Sometimes there are words that you’ve seen, read, and maybe even used in conversation whose meaning you can never keep straight—even after looking it up, the right definition doesn’t stick. Some of the words on this list look like they have a negative element in them, but either because their positive counterpoint has fallen out of use or because it never existed in the first place, the word doesn’t really have a negative sense. Other words below are often confused for their opposite or have come to have connotations not quite reflected in their dictionary definitions.
Definition: “Filled with bewilderment”
If it looks like there's a negative at the beginning of nonplussed, it’s because, etymologically speaking, there is—it’s from Latin non plus, “no more, no further.” Still, there is no word plussed, and that can get confusing.
Definition: “Only partly in existence; imperfectly formed”
It may look like the in- at the start of inchoate would be the same as the one at the start of words like incomplete or inadequate. Although that may be a good way to remember it, the first letters of this word are not a negative. The word comes from Latin inchoare, which meant “to begin.” Inchoate things are often just beginning.
3. and 4. Cachet and Panache
Definitions: “an indication of approved or superior status”; “distinctive and stylish elegance,” respectively
Shades of meaning between cachet and panache are often confused. Cachet is more about prestige, and panache is more about style. Having high tea at Buckingham Palace can have a lot of cachet in your social circle, but the genteel way you sip your tea can have a lot of panache.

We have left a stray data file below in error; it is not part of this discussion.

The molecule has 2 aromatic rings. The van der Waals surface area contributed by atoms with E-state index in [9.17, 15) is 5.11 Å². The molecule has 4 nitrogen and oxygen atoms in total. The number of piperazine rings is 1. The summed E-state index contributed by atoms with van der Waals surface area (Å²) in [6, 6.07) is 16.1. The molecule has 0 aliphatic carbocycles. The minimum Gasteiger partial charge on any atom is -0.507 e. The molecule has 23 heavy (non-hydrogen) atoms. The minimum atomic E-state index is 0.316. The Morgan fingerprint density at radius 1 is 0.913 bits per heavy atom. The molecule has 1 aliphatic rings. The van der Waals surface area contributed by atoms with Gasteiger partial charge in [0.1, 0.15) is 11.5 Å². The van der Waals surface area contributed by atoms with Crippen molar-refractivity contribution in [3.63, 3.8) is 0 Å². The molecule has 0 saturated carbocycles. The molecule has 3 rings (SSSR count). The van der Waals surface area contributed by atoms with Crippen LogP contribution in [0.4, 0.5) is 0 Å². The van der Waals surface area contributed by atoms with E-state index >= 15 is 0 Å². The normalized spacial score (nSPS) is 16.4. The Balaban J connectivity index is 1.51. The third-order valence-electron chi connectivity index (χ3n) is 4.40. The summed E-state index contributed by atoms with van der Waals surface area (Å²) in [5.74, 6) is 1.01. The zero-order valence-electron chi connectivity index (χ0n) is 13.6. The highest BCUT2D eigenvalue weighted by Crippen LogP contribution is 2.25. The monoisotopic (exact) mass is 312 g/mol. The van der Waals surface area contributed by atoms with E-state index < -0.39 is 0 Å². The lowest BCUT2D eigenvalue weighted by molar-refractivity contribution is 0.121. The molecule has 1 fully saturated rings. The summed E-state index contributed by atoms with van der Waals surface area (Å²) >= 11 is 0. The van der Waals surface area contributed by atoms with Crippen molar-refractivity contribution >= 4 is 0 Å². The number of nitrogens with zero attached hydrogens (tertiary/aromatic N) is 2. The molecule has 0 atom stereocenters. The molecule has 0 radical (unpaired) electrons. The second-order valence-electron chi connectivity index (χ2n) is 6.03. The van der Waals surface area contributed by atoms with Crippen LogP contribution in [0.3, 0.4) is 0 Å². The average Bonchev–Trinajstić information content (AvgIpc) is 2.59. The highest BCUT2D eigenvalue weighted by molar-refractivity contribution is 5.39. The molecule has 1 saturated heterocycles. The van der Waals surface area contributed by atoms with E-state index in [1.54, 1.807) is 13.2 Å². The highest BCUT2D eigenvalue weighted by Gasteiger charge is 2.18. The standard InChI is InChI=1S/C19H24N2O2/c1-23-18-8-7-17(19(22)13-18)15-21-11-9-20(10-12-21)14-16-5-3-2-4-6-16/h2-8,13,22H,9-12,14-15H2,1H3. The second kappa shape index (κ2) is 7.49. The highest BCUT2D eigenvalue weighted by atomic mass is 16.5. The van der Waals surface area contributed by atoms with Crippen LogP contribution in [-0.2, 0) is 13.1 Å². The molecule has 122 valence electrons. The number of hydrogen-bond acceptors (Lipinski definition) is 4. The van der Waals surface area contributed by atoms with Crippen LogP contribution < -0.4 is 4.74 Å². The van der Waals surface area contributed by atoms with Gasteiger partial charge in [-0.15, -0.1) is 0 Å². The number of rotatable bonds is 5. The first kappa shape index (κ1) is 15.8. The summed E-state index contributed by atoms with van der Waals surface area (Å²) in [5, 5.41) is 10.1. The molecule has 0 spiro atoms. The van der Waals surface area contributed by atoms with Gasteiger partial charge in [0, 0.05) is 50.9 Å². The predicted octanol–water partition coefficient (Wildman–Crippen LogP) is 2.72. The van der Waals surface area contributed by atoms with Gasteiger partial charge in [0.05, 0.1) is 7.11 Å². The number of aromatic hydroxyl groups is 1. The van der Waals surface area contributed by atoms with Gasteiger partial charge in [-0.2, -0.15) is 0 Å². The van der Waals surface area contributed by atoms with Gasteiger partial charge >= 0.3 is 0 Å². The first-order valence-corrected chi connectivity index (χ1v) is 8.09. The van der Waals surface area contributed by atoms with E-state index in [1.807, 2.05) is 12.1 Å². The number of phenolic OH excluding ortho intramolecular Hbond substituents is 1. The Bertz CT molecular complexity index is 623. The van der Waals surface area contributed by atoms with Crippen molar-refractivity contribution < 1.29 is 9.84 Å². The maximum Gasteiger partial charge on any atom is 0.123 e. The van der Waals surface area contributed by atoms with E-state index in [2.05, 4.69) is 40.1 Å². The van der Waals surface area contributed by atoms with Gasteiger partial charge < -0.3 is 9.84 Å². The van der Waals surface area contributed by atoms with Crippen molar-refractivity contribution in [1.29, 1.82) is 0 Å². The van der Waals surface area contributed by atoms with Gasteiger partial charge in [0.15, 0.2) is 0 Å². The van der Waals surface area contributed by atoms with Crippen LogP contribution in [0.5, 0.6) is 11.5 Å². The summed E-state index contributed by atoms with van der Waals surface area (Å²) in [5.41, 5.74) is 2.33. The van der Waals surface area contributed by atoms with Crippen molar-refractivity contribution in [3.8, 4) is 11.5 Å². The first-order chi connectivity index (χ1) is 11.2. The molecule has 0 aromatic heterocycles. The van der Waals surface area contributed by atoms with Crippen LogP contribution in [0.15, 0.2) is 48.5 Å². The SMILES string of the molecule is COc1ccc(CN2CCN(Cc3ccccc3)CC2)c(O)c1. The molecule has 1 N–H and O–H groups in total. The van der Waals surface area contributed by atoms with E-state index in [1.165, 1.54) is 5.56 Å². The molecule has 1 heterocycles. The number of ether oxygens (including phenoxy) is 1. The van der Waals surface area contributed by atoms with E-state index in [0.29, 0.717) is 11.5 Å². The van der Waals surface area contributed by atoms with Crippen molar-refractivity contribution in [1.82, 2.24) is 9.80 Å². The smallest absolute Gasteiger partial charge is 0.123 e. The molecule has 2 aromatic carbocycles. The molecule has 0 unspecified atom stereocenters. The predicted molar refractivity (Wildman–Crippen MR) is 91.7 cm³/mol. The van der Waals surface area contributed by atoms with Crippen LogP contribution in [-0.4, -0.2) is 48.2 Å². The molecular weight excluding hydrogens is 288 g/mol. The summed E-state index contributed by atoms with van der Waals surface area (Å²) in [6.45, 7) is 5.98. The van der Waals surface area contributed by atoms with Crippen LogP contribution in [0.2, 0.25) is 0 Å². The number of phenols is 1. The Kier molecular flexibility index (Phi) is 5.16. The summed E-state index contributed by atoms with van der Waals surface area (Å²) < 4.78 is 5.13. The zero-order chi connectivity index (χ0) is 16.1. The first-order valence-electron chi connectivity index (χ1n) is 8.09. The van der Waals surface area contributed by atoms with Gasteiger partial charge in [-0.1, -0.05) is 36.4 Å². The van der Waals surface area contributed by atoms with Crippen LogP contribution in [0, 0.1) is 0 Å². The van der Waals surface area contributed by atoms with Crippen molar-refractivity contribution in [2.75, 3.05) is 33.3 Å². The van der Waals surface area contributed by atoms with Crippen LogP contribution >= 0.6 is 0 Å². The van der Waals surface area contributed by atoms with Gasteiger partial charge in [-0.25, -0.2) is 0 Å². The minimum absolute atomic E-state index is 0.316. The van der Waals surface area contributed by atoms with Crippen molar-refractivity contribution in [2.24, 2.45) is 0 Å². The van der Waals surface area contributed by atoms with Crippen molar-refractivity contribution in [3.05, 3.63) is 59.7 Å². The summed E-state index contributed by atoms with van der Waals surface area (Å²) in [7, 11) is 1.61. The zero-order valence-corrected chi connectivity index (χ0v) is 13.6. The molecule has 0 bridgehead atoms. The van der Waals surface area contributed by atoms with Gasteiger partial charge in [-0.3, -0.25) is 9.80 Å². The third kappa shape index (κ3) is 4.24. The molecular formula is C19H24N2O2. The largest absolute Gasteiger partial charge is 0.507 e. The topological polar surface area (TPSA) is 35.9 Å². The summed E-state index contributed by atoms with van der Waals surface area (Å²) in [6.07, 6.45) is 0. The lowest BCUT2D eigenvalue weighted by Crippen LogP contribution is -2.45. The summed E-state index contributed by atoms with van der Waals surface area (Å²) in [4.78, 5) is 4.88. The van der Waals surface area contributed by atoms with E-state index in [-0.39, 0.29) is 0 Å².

Definition: “Showing sustained enthusiastic action with unflagging vitality”
In Latin, it was possible to defatigare, or “to tire out,” but only the negative version prefixed with in- survived the journey into English (via French). Indefatigable is a word you have to say quickly, and if you get through all those syllables, it’s almost as if you’ve proven the definition: It takes “unflagging vitality” to reach the end.
Definition: “Surpassing the ordinary or normal”
The word canny is rare but not unknown as a word that means “cunning” or “sly.” The only problem is that that’s not the meaning of canny contained in uncanny. Canny used to mean “knowing and careful,” and therefore uncanny meant “mischievous,” coming to refer to supernatural spirits who toyed with mortals. Comic book fans have a huge head start with this word, having grown up with the Uncanny X-Men, who all have supernatural powers.
Definition: “Not embarrassed”
This word is one where the positive version did exist but has fallen out of use. Abash meant “perplex, embarrass, lose one’s composure’ in the late 14th and early 15th centuries, so unabashed means “not embarrassed.”
Definition: “Wasting time”
The word dilatory is confusing because it sounds like it’s potentially related to words like dilate or even depilatory. It’s not related to either of those words, but luckily there are ways to remember what dilatory actually means—the word almost sounds like delay or dilly dally, both of which relate to the word’s definition.
Definition: “Someone who demands exact conformity to rules and forms”
This word looks and sounds like marionette, the stringed puppet, which is a pitfall to avoid, because it can lead you to believe that martinet means the exact opposite of what it actually means. A martinet has some power, and no one is pulling their strings.
10. Hoi Polloi
Definition: “The common people generally”
This is confusing because it’s an obscure word for the common folk, and sometimes it’s hard to keep straight whether the upper or lower crust is being discussed. Hoi polloi literally means “the many,” with polloi being the plural of the well-known Greek prefix poly.
A version of this story was created in 2016 in partnership with Vocabulary.com; it has been updated for 2023.